I’m delighted to announce that the Subjective Chaos Kind of Awards are back for 2020 – as subjective as ever and even more chaotic.
Another exhilarating year of Subjective Chaos has come to an end: in amongst the many events at Dublincon, we announced our 2019 winners – and celebrated as our 2019 Fantasy winner took home the Campbell for Best New Writer (don’t say we didn’t tell you). Enormous congratulations to Jeannette Ng!
We’ve had six long months of reading our way through our 5 categories and 36 nominees. We have bluntly shared our first impressions (privately, thank you) and subjectively picked our individual favourites. But who has made our final selection?
Back in January, an opinionated collective of bloggers and book lovers announced our shortlist for this year’s Subjective Chaos Kind of Awards. Six months later, where have we got to?
Let’s kick off a new week with some news: I’m delighted to be taking part in the cover reveal for a new political tech thriller from sword-swinging physicist and financier Stewart Hotston…
An elite group of the rich and unpleasant have been invited to remote Blackheath House for a party. But their hostess has an ulterior motive – and so do some of the guests. Some will die. Some will lie. And one will re-live the day until he figures out what’s going on…
It’s that time: announcing the 2019 nominees for the Subjective Chaos Kind of Awards!
Cue: drum roll
At the end of 2017, C of The Middle Shelf proposed a new set of informal awards: nominated, debated and awarded by a group of bookworms. We embraced chaos as our guiding principle, and we had so much fun we’re back for more. Welcome to the Subjective Chaos Kind of Awards 2019.
Davy Higgins is the most wanted boy in Oxfordshire. The women of Wycombe don’t know why their leader needs him, but they’ll stop at nothing to bring him in. Father John’s men want to thwart Wycombe on principle. And Guz don’t want anyone else gaining an advantage. If only Davy knew what made him special…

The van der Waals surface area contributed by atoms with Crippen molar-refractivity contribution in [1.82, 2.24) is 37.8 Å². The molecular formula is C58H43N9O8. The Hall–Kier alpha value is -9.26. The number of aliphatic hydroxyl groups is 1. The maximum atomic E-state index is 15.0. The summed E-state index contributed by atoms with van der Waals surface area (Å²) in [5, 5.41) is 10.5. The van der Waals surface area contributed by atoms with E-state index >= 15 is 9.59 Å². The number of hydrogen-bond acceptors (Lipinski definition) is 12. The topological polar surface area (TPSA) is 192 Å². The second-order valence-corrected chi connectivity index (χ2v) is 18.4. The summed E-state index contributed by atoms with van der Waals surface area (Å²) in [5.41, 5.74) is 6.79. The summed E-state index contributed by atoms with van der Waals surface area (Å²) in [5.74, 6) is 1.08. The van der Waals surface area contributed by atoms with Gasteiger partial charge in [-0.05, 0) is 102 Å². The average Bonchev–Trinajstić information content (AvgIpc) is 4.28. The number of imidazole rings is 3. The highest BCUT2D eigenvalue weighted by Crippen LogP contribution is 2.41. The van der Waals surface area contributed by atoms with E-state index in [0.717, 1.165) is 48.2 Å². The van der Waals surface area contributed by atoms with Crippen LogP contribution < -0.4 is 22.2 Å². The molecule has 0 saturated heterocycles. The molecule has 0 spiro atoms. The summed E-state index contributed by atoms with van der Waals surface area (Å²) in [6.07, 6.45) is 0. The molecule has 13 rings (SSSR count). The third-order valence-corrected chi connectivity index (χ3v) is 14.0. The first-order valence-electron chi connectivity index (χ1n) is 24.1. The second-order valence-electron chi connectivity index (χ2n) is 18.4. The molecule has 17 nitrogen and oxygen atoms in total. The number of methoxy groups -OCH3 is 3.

This year saw lots of travelling and some intense deadlines that got in the way of me writing reviews in a timely fashion for everything I read. Still, it’s never too late for a quick look back at the ones that got away!
When the Sisters hit the Earth, they ended modern civilisation in minutes. Tidal waves wiped out coastal cities. The Long Autumn culled millions as oceans rose, crops failed and medicines ran out. 100 years later, opposing forces are trying to assert control over Britain’s scattered survivors. Welcome to the Aftermath.
It all started – as so many things do – with a proposal on Twitter: what would happen if a group of bookworms had a go at calling the best genre reads of 2017? Well, firstly an explosion of reading lists as our opinions cross-pollinated. Then an outbreak of glee. Finally, much Serious Debate. And now, at last, we can reveal our winners…
The American government imprisoned Aphra’s people and let them die in the desert, far from the sea. Now they need her help, and have an irresistible offer to make. But can outcasts ever truly win the trust of a government that persecuted them? And can they trust that government in return?
We’re entering the final phase of the Subjective Chaos Kind of Awards. After the initial phase of nomination and debate, we ended up with 5 categories and 33 nominees. Now we’re down to the wire after six months of reading, discussing and voting: it’s finalist time. So who has made our final cut?
Seth has always lived for the future, but his musical partner Carter has his heart set on the past. When Carter pushes Seth to create a retro track that sounds straight out of the 20s, they unleash a memory of musicians past. The blues don’t forget, and the devil still lingers at the crossroads…